Biden says his age a 'legitimate' concern for US voters

President, who turns 80 next month, says voters should look at his 'passion' for the job

US President Joe Biden has not formally announced his intention to run for re-election. AP
Beta V.1.0 - Powered by automated translation

US President Joe Biden called his age a “legitimate” concern for voters in the 2024 presidential election, though he said he would still be physically and mentally capable of carrying out his duties if elected to a second term.

Mr Biden has yet to formally announce if he will seek re-election, but he has repeatedly said it is his intention to run again. He turns 80 next month.

“I think it’s a legitimate thing to be concerned about anyone’s age, including mine,” the president said in an interview with MSNBC that aired on Sunday.

“And I think the best way to make the judgment is to watch me. Am I slowing up? Do I have the same pace?”

Mr Biden said voters should look at his “passion” for the job as they consider his age.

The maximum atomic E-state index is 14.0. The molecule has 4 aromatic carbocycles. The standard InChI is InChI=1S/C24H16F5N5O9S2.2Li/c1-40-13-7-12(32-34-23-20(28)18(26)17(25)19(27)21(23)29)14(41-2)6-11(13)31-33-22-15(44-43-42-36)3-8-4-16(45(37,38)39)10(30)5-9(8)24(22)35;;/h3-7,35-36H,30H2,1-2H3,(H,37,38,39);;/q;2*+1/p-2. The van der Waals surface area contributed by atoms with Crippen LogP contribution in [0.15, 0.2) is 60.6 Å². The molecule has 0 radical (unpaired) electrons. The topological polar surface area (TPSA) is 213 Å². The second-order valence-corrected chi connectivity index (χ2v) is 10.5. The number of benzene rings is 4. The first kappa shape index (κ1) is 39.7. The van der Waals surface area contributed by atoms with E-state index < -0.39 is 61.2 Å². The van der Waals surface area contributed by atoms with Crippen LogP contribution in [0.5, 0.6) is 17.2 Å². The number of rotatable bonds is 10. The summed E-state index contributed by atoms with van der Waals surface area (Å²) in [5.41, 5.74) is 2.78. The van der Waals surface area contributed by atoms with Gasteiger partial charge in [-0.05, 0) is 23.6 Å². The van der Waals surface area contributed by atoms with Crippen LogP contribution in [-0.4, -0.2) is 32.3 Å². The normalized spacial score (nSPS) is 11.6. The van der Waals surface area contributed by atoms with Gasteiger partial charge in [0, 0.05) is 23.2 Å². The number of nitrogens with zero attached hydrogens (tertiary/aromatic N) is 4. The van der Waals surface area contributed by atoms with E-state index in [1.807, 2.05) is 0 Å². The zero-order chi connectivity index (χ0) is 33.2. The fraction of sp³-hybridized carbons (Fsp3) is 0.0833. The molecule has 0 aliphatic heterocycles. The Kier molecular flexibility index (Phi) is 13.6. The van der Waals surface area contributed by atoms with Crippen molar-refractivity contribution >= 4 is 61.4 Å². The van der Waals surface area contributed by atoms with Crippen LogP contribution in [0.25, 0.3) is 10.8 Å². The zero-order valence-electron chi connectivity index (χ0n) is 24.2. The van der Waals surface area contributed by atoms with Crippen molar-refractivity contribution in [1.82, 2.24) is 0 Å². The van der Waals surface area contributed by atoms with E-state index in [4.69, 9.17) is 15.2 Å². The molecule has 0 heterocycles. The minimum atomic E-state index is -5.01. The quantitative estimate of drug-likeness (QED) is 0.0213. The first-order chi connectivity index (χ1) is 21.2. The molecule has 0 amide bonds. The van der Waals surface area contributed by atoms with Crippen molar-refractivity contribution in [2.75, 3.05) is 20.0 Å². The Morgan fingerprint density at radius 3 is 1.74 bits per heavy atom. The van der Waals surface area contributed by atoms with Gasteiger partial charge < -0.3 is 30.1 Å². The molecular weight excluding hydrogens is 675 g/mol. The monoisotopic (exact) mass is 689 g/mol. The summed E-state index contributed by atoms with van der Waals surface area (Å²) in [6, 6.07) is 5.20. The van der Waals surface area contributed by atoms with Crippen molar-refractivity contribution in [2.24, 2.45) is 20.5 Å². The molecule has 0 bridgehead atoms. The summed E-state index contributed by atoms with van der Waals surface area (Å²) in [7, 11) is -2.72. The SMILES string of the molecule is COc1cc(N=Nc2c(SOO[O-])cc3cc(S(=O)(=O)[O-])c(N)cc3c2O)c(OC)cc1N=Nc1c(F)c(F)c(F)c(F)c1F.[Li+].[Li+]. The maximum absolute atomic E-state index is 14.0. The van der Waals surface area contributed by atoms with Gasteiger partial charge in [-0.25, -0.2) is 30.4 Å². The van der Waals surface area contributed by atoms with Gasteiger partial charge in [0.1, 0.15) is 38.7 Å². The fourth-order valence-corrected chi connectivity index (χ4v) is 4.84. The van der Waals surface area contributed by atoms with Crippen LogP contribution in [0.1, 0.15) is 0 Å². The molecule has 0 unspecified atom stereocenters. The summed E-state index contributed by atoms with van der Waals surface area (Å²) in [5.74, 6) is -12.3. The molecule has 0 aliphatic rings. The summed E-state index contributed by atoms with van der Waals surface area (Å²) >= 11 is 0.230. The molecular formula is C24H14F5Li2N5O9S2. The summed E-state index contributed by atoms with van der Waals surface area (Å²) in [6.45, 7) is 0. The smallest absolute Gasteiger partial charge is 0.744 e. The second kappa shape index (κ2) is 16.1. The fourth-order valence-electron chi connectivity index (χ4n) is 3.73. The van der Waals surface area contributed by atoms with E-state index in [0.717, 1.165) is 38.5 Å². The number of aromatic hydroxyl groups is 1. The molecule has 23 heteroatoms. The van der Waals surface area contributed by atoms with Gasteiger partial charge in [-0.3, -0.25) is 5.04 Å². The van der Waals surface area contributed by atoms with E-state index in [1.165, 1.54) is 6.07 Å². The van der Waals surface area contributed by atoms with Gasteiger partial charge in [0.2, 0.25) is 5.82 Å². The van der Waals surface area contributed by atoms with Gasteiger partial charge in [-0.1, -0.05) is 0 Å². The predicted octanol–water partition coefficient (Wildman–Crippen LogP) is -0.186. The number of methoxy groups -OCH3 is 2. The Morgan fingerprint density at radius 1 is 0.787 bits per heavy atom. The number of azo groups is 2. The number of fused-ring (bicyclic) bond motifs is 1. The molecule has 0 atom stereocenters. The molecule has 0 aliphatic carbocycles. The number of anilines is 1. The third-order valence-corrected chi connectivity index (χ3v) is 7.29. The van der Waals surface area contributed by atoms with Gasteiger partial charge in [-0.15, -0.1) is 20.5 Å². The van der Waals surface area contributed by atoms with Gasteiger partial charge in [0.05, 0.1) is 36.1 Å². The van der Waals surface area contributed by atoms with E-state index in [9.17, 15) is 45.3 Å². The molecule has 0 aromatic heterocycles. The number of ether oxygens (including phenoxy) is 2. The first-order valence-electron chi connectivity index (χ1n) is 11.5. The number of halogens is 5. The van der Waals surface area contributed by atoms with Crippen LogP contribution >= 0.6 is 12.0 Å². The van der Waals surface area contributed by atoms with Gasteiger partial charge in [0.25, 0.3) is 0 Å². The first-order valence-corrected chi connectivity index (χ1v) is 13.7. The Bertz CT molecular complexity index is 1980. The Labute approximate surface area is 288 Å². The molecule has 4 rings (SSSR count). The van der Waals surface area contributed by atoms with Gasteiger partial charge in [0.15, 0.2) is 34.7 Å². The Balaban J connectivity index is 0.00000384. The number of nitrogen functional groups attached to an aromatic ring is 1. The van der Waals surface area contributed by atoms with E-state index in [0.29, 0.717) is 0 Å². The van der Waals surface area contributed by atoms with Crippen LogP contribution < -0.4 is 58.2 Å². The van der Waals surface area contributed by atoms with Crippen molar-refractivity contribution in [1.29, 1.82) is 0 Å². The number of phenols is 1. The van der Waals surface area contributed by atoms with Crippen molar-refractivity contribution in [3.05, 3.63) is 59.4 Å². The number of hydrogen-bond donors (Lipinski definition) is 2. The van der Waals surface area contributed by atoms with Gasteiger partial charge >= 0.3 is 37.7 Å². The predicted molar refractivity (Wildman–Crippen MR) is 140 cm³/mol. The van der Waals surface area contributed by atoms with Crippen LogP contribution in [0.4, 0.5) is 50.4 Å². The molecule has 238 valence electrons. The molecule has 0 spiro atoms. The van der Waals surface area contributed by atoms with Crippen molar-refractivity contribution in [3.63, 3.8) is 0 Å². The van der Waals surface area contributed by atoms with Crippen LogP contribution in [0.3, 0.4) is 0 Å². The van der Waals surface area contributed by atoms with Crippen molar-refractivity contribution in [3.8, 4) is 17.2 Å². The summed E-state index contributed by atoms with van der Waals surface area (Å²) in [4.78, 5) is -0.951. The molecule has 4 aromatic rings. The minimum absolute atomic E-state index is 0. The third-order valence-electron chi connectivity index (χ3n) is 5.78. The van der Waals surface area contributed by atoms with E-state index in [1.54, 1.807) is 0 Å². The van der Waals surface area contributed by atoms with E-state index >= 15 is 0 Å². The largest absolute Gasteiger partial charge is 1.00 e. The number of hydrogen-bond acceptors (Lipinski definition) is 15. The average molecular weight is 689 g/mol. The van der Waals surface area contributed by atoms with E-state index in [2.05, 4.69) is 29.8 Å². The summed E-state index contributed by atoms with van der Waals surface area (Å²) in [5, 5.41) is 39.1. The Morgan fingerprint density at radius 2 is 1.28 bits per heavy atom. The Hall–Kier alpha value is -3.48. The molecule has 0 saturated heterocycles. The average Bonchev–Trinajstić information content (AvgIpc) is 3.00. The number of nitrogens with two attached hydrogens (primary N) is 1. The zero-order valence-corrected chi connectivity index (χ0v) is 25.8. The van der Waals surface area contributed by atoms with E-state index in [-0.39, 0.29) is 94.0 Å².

“I'm a great respecter of fate. I could get a disease tomorrow. I could, you know, drop dead- … in terms of my energy level, in terms of how much I'm able to do, I think people should look and say, can he still have the same passion for what he's doing?” Mr Biden said.

“And if they think I do and I can do it, then that's fine. If they don't, then they should vote against me — not against me, they should encourage me not to go. But that's not how I feel.”

He also joked about coming to terms with becoming an octogenarian.

“I can’t even say the age I am going to be. I can’t even get it out of my mouth,” Mr Biden said.

A New York Times/Siena College poll conducted in July found that 26 per cent of voters believe Democrats should nominate Mr Biden as the party's president for 2024, with the majority of those in opposition citing his age.

Mr Biden would be 82 years old on inauguration day in 2025 if he does secure a second term as president.

Agencies contributed to this report

Updated: October 24, 2022, 3:27 PM
EDITOR'S PICKS
NEWSLETTERS
MORE FROM THE NATIONAL